Children weighing 40 kg or more and Adolescents

    75 mg PO twice daily. Initiate therapy as soon as possible after first exposure to the confirmed or probable case. If exposure was time-limited and not ongoing, 5 days of treatment from the last known exposure is recommended. If exposure is likely to be ongoing (i.e., household setting), 10 days of treatment is recommended.

    Children weighing 24 kg to 40 kg

    60 mg PO twice daily. Initiate therapy as soon as possible after first exposure to the confirmed or probable case. If exposure was time-limited and not ongoing, 5 days of treatment from the last known exposure is recommended. If exposure is likely to be ongoing (i.e., household setting), 10 days of treatment is recommended.

    Children weighing 16 kg to 23 kg

    45 mg PO twice daily. Initiate therapy as soon as possible after first exposure to the confirmed or probable case. If exposure was time-limited and not ongoing, 5 days of treatment from the last known exposure is recommended. If exposure is likely to be ongoing (i.e., household setting), 10 days of treatment is recommended.

    Children weighing 15 kg or less

    30 mg PO twice daily. Initiate therapy as soon as possible after first exposure to the confirmed or probable case. If exposure was time-limited and not ongoing, 5 days of treatment from the last known exposure is recommended. If exposure is likely to be ongoing (i.e., household setting), 10 days of treatment is recommended.

    Term Neonates and Infants 14 days and older

    3 mg/kg/dose PO twice daily. The American Academy of Pediatrics (AAP) recommends 3.5 mg/kg/dose PO twice daily for infants 9 to 11 months of age based on pharmacokinetic data indicating that a slightly higher dosage is needed in this age group to achieve target drug exposure. Initiate therapy as soon as possible after first exposure to the confirmed or probable case. If exposure was time-limited and not ongoing, 5 days of treatment from the last known exposure is recommended. If exposure is likely to be ongoing (i.e., household setting), 10 days of treatment is recommended.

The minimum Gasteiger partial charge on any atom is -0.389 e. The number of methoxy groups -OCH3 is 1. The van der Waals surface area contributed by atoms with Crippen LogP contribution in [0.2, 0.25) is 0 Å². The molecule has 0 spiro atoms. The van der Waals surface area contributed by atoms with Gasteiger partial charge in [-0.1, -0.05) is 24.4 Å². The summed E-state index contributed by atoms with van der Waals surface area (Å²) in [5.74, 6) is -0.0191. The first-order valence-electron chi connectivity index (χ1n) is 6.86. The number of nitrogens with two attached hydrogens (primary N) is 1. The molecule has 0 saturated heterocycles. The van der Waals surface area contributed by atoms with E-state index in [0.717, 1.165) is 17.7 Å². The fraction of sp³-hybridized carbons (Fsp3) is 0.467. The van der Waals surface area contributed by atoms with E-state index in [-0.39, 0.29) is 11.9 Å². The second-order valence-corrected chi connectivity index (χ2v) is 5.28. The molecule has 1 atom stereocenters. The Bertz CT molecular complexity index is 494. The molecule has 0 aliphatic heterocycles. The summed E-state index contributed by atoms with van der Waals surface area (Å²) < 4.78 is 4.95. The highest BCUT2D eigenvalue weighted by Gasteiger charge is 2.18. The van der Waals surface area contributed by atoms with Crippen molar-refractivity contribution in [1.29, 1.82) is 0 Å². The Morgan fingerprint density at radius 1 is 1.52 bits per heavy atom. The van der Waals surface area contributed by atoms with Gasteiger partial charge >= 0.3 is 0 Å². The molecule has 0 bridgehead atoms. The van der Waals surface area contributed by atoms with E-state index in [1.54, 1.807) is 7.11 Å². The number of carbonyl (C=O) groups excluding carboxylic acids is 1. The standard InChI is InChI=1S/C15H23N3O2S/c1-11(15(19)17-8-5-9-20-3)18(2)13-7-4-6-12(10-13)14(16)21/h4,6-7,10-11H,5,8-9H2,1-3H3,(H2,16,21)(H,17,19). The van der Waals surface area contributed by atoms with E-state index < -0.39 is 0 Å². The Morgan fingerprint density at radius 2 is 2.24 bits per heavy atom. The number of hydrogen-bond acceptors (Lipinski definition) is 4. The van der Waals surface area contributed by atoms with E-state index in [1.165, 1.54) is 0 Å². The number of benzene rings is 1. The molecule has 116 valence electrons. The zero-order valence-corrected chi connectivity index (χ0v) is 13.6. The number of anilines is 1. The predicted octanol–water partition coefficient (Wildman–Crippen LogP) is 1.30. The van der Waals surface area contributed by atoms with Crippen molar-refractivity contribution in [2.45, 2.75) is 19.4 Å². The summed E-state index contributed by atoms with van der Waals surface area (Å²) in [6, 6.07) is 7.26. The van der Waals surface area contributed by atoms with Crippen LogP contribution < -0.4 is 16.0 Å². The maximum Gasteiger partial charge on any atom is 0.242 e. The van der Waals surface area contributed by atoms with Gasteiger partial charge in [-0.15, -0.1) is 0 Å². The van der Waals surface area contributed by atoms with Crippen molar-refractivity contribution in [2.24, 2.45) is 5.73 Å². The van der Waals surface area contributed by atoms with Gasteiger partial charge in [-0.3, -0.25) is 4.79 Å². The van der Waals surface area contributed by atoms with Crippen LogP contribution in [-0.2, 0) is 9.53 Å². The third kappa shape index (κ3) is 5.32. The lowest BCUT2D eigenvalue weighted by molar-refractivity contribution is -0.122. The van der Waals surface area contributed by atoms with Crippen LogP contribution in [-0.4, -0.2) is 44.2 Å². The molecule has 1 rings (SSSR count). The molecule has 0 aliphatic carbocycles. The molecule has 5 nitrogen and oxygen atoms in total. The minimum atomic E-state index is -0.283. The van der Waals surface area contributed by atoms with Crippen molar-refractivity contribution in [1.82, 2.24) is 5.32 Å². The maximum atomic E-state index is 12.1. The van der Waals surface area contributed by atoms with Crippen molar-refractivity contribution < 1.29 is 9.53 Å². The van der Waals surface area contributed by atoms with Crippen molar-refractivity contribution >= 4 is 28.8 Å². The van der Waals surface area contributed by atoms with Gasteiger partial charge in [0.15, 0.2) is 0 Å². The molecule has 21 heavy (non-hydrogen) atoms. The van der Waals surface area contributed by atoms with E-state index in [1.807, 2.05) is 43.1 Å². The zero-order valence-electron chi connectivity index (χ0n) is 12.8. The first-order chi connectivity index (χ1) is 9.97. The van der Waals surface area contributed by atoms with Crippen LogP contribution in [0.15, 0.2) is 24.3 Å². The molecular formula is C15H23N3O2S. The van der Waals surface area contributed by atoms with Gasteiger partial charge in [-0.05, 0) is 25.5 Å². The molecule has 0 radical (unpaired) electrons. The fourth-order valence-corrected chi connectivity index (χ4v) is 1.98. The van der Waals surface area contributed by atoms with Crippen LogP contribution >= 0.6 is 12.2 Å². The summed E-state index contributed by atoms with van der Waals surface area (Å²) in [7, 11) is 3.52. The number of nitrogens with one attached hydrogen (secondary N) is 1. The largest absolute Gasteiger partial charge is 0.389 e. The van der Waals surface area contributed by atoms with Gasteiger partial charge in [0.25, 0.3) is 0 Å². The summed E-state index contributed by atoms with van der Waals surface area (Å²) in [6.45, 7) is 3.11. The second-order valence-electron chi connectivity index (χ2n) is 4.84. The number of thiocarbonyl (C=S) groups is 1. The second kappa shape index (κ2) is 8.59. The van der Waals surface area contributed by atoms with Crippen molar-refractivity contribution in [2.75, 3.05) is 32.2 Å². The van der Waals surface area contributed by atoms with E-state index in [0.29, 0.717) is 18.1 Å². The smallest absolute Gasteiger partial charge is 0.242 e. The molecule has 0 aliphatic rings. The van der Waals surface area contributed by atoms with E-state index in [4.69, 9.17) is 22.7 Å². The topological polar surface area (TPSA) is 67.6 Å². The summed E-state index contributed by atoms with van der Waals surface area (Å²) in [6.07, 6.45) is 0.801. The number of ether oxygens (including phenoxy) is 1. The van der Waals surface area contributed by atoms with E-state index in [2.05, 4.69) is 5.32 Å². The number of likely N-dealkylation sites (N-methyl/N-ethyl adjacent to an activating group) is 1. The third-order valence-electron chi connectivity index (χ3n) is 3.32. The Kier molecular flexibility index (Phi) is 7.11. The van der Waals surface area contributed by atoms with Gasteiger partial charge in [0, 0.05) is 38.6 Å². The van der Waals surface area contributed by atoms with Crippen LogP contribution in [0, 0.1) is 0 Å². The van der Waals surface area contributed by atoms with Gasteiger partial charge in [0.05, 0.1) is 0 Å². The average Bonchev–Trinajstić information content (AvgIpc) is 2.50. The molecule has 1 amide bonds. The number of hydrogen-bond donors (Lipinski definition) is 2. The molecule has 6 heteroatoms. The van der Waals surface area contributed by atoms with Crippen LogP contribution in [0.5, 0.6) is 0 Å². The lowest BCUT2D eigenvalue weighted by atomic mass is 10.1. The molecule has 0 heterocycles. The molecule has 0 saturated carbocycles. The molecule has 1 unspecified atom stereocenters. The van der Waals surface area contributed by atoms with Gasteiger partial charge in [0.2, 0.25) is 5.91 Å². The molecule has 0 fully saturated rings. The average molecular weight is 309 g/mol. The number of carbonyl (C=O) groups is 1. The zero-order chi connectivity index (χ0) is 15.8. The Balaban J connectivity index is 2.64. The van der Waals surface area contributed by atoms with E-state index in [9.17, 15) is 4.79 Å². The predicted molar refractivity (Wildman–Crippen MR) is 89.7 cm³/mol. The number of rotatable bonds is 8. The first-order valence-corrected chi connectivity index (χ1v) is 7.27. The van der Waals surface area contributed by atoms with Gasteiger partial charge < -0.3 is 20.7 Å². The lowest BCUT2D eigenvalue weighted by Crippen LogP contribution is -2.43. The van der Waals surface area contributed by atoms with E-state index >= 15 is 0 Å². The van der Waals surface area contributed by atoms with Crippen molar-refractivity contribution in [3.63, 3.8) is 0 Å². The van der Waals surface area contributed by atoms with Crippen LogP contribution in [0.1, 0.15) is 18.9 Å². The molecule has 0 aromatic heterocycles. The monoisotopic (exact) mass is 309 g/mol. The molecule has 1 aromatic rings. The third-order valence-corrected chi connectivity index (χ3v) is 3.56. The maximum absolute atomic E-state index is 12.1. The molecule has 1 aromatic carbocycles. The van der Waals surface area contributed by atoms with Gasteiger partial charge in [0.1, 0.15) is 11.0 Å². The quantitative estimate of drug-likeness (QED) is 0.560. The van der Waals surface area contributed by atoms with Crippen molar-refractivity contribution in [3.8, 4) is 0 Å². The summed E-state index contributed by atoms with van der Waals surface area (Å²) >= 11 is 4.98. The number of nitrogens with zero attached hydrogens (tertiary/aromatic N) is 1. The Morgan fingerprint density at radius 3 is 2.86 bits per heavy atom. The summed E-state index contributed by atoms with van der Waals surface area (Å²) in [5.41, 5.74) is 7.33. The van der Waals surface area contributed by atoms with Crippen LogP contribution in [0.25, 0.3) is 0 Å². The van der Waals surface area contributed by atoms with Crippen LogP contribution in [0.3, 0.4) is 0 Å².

Premature Neonates greater than 40 weeks postmenstrual age and Term Neonates 0 to 13 days

    3 mg/kg/dose PO twice daily. Initiate therapy as soon as possible after first exposure to the confirmed or probable case. If exposure was time-limited and not ongoing, 5 days of treatment from the last known exposure is recommended. If exposure is likely to be ongoing (i.e., household setting), 10 days of treatment is recommended.

    Premature Neonates 38 to 40 weeks postmenstrual age

    1.5 mg/kg/dose PO twice daily. Initiate therapy as soon as possible after first exposure to the confirmed or probable case. If exposure was time-limited and not ongoing, 5 days of treatment from the last known exposure is recommended. If exposure is likely to be ongoing (i.e., household setting), 10 days of treatment is recommended.

    Premature Neonates younger than 38 weeks postmenstrual age